Select your category
Select categories that complete the statement: "This business IS a" rather than "this business HAS a." The goal is to describe your business holistically rather than a list of all the services it offers, products it sells, or amenities it features.
Focus primarily on adding the most specific categories for your business; we'll do the rest behind the scenes. For instance, when you select a specific category like "Golf Resort", Google implicitly includes more general categories like "Resort Hotel", "Hotel", and "Golf Course." Feel free to skip adding any category that seems redundant with a more specific category you selected. If you can't find a category for your business, choose one that's more general. Google can also detect category information from your website and from mentions about your business throughout the web.
“Papa John’s” offers pizza takeout and delivery but doesn't offer on-premises dining.
“Navy Federal Credit Union"
"Super 8" is a motel with an onsite swimming pool.
|“A1 Check Cashing”||
|"Wendy’s" is a fast food hamburger restaurant that also offers some desserts on its menu.||
If your business contains another business that your organization doesn't own and operate, only use categories that represent your business.
- "Starbucks" is operated inside "Barnes and Nobles."
- “Starbucks” category: “Coffee Shop”
- “Barnes and Nobles” category: “Book Store.” It shouldn't add “Coffee Shop” as a category.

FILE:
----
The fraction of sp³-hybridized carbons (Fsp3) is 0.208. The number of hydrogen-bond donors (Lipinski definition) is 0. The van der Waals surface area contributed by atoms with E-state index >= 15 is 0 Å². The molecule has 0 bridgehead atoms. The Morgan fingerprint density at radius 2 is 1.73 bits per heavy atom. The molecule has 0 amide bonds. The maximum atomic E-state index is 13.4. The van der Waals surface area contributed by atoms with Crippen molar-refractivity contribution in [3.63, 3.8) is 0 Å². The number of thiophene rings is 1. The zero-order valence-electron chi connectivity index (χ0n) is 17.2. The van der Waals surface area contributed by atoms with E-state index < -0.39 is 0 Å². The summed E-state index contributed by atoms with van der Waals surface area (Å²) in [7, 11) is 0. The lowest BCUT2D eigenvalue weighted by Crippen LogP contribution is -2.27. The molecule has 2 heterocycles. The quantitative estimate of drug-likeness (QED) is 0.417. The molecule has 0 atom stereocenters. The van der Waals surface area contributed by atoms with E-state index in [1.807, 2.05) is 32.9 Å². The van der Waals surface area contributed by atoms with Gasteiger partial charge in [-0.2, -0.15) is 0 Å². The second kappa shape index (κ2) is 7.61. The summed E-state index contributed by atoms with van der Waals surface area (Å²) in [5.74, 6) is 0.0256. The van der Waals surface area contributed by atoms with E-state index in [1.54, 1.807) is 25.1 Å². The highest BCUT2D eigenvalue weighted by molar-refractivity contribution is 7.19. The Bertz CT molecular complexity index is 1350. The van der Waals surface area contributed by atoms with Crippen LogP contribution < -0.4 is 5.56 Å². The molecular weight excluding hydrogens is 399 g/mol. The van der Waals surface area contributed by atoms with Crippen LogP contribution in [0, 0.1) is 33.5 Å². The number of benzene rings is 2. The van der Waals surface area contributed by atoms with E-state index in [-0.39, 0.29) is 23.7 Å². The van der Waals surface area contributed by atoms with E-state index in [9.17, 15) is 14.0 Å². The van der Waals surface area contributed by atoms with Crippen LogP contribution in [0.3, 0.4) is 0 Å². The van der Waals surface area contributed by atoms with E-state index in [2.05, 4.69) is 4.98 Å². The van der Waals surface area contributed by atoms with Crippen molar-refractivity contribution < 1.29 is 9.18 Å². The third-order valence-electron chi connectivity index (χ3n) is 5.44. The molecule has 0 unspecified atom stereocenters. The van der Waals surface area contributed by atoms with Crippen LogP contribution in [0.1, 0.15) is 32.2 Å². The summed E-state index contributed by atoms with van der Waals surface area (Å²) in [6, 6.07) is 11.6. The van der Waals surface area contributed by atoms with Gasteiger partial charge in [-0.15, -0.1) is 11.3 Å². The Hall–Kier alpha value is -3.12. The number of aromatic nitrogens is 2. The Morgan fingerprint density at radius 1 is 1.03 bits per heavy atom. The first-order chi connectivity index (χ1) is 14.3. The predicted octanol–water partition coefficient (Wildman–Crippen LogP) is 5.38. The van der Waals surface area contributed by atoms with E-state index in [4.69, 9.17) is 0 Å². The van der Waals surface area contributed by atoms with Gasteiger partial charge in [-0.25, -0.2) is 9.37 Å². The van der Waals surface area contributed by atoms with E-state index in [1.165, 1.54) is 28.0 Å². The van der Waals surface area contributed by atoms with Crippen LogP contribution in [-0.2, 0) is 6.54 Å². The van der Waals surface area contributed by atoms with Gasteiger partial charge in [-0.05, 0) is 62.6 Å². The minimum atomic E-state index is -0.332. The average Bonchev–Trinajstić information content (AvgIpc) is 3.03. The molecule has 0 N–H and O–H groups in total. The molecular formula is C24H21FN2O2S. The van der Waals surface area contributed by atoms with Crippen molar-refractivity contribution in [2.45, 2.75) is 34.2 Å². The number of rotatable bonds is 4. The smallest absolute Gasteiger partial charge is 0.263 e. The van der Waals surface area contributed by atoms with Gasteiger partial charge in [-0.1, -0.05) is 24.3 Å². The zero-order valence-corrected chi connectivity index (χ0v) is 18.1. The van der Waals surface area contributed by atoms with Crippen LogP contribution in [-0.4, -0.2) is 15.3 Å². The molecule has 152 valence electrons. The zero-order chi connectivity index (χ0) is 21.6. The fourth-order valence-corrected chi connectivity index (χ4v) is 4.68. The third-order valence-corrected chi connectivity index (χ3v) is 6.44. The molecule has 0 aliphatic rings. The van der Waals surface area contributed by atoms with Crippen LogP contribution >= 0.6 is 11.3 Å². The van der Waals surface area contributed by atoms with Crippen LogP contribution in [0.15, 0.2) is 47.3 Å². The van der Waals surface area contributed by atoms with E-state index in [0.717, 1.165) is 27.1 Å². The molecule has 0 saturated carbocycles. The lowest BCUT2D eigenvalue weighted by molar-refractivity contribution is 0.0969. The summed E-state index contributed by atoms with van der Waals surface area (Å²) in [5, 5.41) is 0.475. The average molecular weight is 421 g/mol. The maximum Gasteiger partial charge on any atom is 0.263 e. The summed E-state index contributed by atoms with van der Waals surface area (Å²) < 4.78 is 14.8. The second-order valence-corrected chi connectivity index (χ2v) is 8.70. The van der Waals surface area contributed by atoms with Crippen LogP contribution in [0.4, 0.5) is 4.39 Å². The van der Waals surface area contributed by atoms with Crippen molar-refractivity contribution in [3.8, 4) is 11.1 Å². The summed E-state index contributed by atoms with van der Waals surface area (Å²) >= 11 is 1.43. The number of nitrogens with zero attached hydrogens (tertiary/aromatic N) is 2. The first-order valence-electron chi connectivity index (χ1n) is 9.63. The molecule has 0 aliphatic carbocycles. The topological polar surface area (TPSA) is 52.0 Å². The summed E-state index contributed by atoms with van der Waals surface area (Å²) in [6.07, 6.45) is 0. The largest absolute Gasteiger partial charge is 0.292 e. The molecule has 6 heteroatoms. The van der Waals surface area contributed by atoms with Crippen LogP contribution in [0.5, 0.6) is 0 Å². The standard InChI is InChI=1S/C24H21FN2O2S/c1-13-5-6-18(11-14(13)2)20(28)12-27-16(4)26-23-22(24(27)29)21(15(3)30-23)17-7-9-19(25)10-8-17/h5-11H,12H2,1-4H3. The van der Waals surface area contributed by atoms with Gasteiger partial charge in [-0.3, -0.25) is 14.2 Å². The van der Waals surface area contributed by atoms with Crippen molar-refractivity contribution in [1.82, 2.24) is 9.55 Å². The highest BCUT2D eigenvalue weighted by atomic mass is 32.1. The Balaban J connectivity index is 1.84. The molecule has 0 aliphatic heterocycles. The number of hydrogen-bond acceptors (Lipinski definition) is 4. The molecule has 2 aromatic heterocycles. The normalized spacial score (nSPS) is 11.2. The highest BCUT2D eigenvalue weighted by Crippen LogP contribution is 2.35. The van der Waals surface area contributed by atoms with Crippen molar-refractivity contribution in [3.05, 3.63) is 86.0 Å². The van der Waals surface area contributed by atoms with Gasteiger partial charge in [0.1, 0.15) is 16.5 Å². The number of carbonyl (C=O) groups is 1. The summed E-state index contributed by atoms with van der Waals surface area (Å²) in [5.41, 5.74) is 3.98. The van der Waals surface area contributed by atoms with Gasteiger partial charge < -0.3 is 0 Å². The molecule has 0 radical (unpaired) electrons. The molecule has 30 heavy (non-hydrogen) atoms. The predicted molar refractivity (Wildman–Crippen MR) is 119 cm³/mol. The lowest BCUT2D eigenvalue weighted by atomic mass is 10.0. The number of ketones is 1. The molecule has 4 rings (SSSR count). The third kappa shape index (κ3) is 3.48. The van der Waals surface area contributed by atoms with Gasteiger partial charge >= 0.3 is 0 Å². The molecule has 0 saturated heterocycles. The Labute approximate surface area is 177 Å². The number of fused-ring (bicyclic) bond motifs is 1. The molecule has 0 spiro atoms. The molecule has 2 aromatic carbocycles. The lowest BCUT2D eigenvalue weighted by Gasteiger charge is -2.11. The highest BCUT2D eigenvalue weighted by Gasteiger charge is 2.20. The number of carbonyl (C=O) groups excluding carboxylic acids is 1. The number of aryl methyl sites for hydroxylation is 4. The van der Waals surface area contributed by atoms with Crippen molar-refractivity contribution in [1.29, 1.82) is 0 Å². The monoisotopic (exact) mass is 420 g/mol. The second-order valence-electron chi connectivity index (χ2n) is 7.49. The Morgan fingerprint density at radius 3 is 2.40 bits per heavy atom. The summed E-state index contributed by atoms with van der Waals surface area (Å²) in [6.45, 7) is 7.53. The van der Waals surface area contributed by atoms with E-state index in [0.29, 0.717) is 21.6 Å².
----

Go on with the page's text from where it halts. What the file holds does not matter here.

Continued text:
- "Cardtronics ATM" is operated inside "7-Eleven."
- “Cardtronics ATM” category: “ATM”
- “7-Eleven” category: “Convenience Store.” It shouldn't add “ATM” as a category.
- "Nobu" is operated inside "Hard Rock Hotel."
- “Nobu” category: “Restaurant”
- “Hard Rock Hotel” category: “Hotel.” It shouldn't add “Restaurant” as a category.
The following types of co-located businesses should each have their own page. If you need to use both categories for the same business location, create two pages instead. Be sure to use a different name for the second business. Learn about departments.
- A Restaurant/Cafe/Bar inside of a Hotel/Motel
- A Pharmacy inside of a Supermarket/Grocery Store
- A Gas Station next to a Supermarket/Grocery Store
There are 2 kinds of menus:
- A menu for an eating and drinking establishment (like restaurants or cocktail bars) that lists the complete set of food and drink items that are available at the business.
- A menu for a service business like a barber, spa, or car repair shop that lists the complete set of services that are available at the business.